And these other states don’t have the rural multiplier that New York has — the ad valorem tax.
In New York, tax revenues from oil and gas activities go directly to localities through the ad valorem tax. In most other states, severance taxes accrue to the state itself. In 1981, the state legislators traded home rule in all matters dealing with oil and gas (except roads and taxes) for this local revenue bonanza.
Yes, the home rule issue is in the courts, muddied up by a another law dealing with gravel pits with a similar preamble, but the trade-off was the deal. Towns lose home rule. Towns get direct revenues. No stopover in Albany, where the money disappears into the General Fund and ends up repairing off-ramps in Buffalo. The money stays home, going directly to the towns, the local school district, the local highways, the emergency service providers and the libraries.
Each gas well is a separate taxable entity with its own tax code number. It has an assessed value, and is taxed according to production, at a price “leveled” using a 5 year rolling average.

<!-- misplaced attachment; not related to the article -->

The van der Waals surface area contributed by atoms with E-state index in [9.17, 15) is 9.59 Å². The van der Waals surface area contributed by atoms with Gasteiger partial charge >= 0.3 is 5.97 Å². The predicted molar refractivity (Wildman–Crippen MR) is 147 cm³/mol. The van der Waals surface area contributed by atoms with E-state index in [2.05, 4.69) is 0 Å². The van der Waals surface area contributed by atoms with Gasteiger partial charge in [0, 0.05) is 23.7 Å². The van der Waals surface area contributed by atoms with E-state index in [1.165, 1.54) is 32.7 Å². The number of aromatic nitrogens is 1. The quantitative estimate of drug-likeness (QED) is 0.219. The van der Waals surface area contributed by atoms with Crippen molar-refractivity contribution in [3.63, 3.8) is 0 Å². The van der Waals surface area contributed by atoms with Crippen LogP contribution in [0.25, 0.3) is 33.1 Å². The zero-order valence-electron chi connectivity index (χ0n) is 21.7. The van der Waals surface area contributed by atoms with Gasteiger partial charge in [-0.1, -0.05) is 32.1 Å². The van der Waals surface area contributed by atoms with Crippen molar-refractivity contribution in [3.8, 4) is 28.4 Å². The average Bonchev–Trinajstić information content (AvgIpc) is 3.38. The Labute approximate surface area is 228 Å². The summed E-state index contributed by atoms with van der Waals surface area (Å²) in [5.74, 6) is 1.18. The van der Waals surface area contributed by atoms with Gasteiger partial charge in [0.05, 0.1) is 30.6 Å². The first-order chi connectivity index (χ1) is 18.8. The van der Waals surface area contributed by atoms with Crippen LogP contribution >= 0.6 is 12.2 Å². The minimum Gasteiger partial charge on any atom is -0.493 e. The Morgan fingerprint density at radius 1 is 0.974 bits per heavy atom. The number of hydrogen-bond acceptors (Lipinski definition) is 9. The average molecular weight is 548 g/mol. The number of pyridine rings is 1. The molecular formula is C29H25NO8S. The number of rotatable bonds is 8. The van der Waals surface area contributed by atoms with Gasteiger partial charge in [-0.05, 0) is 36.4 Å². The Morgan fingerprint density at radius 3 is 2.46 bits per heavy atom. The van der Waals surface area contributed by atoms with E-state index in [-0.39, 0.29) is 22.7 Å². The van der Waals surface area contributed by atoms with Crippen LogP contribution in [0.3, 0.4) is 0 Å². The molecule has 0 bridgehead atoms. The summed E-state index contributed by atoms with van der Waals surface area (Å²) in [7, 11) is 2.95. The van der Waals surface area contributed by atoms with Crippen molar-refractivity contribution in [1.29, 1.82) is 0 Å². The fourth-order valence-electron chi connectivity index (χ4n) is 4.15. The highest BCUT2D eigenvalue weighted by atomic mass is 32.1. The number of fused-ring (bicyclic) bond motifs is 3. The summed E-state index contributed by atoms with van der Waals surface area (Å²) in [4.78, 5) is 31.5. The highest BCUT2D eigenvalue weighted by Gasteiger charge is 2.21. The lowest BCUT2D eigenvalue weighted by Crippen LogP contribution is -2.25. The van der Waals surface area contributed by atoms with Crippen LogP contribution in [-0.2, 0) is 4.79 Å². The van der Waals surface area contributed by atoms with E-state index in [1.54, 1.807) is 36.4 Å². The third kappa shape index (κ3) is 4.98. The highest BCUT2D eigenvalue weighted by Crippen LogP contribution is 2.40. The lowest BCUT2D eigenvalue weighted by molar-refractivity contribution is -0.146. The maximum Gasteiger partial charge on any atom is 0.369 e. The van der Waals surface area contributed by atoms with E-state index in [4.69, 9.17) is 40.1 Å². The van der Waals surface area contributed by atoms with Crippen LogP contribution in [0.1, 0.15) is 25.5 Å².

These taxable entities aren’t just another building. Each well is assessed in the millions of dollars. One well added to the tax rolls, producing at current Marcellus rates, could be the equivalent of 20 high-end stick built units. In Pennsylvania, the estimates on the duration of the Marcellus range from 60 to 100 years. There will be a peak and a decline but these are decades away. That’s a lot of prosperity for a long time to come.
There’s no immediate rush to development in our area. After the courts and the lawsuits (and the plea deal by the guy who chains himself to the rig), there will be a slow rollout along the Pennsylvania border. That rollout will move north and someday come to Otsego County. There will be good paying jobs in the industry and in servicing the industry. With the influx of money, other opportunities will arise. People will come for the jobs. They will need shelter. They will buy houses. They will fix them up. They will mow the lawns themselves. Maybe their children will attend a reopened Otego Elementary School.
That’s the way it works. That’s how we grow Otsego County, instead of sustaining atrophy.
DICK DOWNEY is a member of the Unatego Area Landowners’ Association.